Health & Biotech: Mesoblast still not in the black, but they’re less in the red than last year
Health & Biotech
Health & Biotech
Link copied to
Stem cell biotech Mesoblast (ASX:MSB) has slashed its quarterly losses as it cut deals in Japan and China, and stepped up from R&D to partnering on its current treatments.
The September quarter loss was more than three times lower than in the same period last year, hitting $US5.5m ($8.1m) from $US19.5m ($28.8m). Revenue was up 46 per cent to $17m.
Mesoblast, which makes ‘cellular medicines’ for remestemcel-L for conditions such as acute graft versus host disease (GVHD), advanced heart failure and chronic low back pain due to degenerative disc disease, recognised the change came from two areas.
The company struck a $US150m deal with German pain management company Grünenthal in September which paid out $US15m that month, for a partnership to develop and commercialise an allogeneic stem cell therapy used to treat chronic low back caused by degenerative disc disease.
Royalty revenue on sales of TEMCELL in Japan, for GVHD rose to $US1.9m.
The other side of the story is that R&D costs have plunged by 33 per cent to $12.2m as the costs for phase three clinical trials for advanced heart failure drug Revascor and low back pain drug MPC-06-ID begin to wind down.
The last patient visit for a 24-month follow up in the MPC-06-ID trial will be before June next year, and full primary endpoints — or the key outcomes a trial wants to deliver — are expected by the end of 2019.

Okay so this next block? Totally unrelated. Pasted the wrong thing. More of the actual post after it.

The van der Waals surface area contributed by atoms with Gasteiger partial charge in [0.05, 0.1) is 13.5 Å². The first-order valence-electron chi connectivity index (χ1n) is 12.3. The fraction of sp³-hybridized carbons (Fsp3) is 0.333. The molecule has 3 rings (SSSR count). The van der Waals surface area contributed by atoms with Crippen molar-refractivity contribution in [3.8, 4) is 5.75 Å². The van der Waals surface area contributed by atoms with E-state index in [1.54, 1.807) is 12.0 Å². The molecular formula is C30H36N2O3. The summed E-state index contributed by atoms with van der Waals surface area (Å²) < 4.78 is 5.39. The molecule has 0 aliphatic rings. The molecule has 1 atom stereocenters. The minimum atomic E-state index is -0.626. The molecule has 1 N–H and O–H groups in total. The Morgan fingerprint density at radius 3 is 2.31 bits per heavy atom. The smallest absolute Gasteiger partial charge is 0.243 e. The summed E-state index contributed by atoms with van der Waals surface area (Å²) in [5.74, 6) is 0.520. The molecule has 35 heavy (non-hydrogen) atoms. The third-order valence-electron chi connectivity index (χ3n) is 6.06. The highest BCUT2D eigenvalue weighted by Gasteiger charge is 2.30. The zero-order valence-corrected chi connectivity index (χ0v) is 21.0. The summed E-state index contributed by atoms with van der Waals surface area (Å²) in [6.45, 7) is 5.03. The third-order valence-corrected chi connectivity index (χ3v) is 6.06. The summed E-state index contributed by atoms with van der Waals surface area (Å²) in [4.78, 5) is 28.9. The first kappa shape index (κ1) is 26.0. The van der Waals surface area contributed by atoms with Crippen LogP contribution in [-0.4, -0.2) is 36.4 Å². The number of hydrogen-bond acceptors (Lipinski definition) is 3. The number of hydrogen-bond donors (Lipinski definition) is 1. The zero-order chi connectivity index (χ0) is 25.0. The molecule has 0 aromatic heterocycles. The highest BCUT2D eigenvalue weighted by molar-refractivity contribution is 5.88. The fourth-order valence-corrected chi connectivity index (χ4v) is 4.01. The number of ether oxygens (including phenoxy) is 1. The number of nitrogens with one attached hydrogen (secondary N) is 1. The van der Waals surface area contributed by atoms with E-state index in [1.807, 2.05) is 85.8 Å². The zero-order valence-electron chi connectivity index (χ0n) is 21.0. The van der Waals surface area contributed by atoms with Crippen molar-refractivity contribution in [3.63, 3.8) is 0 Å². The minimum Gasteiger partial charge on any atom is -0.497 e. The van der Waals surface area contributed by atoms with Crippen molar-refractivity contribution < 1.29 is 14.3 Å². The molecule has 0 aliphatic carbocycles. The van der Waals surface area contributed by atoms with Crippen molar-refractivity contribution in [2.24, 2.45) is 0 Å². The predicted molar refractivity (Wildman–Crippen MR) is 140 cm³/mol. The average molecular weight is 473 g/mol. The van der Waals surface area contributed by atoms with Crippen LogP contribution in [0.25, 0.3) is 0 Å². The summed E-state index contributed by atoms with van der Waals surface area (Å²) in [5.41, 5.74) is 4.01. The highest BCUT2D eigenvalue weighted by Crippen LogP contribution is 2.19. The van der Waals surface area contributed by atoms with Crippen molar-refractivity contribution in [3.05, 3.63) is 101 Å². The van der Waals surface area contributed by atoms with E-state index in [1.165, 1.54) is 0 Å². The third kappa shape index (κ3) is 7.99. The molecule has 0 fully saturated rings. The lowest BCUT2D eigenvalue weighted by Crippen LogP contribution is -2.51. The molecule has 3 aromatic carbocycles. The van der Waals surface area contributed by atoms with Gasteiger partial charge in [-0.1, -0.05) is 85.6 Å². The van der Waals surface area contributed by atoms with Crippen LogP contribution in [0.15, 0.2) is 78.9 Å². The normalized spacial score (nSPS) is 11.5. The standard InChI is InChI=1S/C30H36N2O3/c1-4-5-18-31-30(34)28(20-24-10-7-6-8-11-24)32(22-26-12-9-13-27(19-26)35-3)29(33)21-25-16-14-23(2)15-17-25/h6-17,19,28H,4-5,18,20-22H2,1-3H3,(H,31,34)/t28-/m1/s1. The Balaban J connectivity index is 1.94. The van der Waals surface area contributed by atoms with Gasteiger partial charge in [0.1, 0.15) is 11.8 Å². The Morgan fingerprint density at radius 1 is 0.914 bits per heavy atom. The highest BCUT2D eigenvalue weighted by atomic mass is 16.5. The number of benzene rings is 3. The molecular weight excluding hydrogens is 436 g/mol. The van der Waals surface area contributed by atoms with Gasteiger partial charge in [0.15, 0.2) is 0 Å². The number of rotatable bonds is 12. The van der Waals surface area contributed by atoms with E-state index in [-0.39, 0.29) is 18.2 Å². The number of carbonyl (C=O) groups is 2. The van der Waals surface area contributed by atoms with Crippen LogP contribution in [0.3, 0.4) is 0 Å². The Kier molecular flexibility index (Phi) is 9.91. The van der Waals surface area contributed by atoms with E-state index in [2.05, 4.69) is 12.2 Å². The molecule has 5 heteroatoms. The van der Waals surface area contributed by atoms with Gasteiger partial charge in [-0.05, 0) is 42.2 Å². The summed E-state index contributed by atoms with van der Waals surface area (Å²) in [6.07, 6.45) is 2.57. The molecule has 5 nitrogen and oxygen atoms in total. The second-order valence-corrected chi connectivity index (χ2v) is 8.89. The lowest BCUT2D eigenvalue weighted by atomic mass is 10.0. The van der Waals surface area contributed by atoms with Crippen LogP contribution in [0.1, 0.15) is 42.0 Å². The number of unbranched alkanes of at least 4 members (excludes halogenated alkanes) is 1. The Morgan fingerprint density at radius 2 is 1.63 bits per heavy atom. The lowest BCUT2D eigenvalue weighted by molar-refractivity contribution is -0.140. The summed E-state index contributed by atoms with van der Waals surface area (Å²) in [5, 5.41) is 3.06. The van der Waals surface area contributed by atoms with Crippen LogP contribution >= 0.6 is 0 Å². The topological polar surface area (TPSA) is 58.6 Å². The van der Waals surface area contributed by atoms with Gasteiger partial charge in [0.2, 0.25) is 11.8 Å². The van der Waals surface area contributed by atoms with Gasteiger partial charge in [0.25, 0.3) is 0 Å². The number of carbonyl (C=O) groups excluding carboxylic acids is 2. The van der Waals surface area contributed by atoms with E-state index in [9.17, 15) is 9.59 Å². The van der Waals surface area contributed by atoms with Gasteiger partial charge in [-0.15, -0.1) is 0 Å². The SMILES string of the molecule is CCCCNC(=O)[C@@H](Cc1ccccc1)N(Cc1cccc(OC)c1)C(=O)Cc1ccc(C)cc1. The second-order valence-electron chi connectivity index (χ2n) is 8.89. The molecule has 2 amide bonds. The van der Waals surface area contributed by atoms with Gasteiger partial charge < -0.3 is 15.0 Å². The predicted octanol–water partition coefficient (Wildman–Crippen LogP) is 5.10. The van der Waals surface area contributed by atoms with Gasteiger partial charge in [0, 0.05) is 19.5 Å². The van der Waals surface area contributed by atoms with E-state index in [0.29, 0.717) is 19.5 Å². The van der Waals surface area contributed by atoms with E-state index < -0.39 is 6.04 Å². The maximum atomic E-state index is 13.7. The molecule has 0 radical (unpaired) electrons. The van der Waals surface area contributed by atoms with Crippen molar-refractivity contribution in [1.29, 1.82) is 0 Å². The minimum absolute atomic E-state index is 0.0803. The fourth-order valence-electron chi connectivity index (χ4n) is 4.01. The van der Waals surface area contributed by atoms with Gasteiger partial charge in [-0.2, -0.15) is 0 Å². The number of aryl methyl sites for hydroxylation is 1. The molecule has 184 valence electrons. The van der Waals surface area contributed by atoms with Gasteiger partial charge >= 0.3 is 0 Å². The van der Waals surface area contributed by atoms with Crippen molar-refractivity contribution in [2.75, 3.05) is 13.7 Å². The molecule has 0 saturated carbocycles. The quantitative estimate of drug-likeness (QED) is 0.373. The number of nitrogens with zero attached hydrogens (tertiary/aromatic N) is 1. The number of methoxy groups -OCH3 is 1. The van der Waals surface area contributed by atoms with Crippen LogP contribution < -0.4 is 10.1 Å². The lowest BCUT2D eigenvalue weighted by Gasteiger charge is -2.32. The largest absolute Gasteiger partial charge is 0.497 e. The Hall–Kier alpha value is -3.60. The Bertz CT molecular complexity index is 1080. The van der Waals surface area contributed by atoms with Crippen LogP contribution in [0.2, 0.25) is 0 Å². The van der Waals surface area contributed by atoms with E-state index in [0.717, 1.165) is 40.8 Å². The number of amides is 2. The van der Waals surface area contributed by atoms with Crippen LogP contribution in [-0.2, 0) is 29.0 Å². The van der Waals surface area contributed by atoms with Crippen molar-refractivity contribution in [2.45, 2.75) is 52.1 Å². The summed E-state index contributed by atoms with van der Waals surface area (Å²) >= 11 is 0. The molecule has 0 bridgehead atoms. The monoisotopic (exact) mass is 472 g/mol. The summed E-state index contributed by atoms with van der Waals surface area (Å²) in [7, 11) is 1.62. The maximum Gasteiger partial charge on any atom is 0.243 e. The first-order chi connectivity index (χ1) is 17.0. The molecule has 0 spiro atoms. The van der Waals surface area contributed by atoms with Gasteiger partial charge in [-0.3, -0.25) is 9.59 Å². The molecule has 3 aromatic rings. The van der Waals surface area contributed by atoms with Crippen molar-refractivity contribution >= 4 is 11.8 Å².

Mesoblast is showing the way for small caps like Cynata (ASX:CYN) which are tackling similar diseases using cellular treatments.
Proteomics (ASX:PIQ) is spending $1.25m to help build its Western Australian Proteomics Facility to do research on biological markers affecting medicine, agriculture, the environment and marine world. Bioplatforms Australia, and the University of Western Australia are co-investors in the $4.4m site.
Bio-Gene (ASX:BGT) has won a fight with AusIndustry over a tax refund, getting $350,000 the organisation had deemed out of the refund scope. It’s also pleased with the $465,293 refund it got for fiscal 2019 — wouldn’t we all be?
Memphasys (ASX:MEM) is now selling its Felix sperm separator to investors, after it launched earlier this month. The device, initially tested on thoroughbred horses, separates bad (human) sperm from good. Memphasys is playing up the “human fertility rates in decline” card, and putting fear into men that their lack of babies is, in fact, their fault.